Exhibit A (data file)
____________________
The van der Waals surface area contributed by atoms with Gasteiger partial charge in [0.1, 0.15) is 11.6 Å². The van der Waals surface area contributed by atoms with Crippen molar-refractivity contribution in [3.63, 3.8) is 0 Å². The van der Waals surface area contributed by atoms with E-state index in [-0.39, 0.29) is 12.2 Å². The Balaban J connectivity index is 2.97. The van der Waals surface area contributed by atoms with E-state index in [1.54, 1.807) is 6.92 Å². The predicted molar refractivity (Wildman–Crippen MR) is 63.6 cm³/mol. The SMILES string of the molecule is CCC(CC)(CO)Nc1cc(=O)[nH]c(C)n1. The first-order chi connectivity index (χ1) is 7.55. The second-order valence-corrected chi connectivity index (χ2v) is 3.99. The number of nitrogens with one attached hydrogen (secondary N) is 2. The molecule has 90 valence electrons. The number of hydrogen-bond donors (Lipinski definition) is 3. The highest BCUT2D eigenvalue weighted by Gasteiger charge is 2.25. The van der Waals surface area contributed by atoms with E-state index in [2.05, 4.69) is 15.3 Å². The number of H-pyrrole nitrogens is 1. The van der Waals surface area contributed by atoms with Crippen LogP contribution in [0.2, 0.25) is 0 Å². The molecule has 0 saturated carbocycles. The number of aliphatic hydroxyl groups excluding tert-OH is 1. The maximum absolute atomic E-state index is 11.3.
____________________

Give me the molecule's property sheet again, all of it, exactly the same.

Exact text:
The van der Waals surface area contributed by atoms with Gasteiger partial charge in [0.1, 0.15) is 11.6 Å². The van der Waals surface area contributed by atoms with Crippen molar-refractivity contribution in [3.63, 3.8) is 0 Å². The van der Waals surface area contributed by atoms with E-state index in [-0.39, 0.29) is 12.2 Å². The Balaban J connectivity index is 2.97. The van der Waals surface area contributed by atoms with E-state index in [1.54, 1.807) is 6.92 Å². The predicted molar refractivity (Wildman–Crippen MR) is 63.6 cm³/mol. The SMILES string of the molecule is CCC(CC)(CO)Nc1cc(=O)[nH]c(C)n1. The first-order chi connectivity index (χ1) is 7.55. The second-order valence-corrected chi connectivity index (χ2v) is 3.99. The number of nitrogens with one attached hydrogen (secondary N) is 2. The molecule has 90 valence electrons. The number of hydrogen-bond donors (Lipinski definition) is 3. The highest BCUT2D eigenvalue weighted by Gasteiger charge is 2.25. The van der Waals surface area contributed by atoms with E-state index in [2.05, 4.69) is 15.3 Å². The number of H-pyrrole nitrogens is 1. The van der Waals surface area contributed by atoms with Crippen LogP contribution in [0.2, 0.25) is 0 Å². The molecule has 0 saturated carbocycles. The number of aliphatic hydroxyl groups excluding tert-OH is 1. The maximum absolute atomic E-state index is 11.3.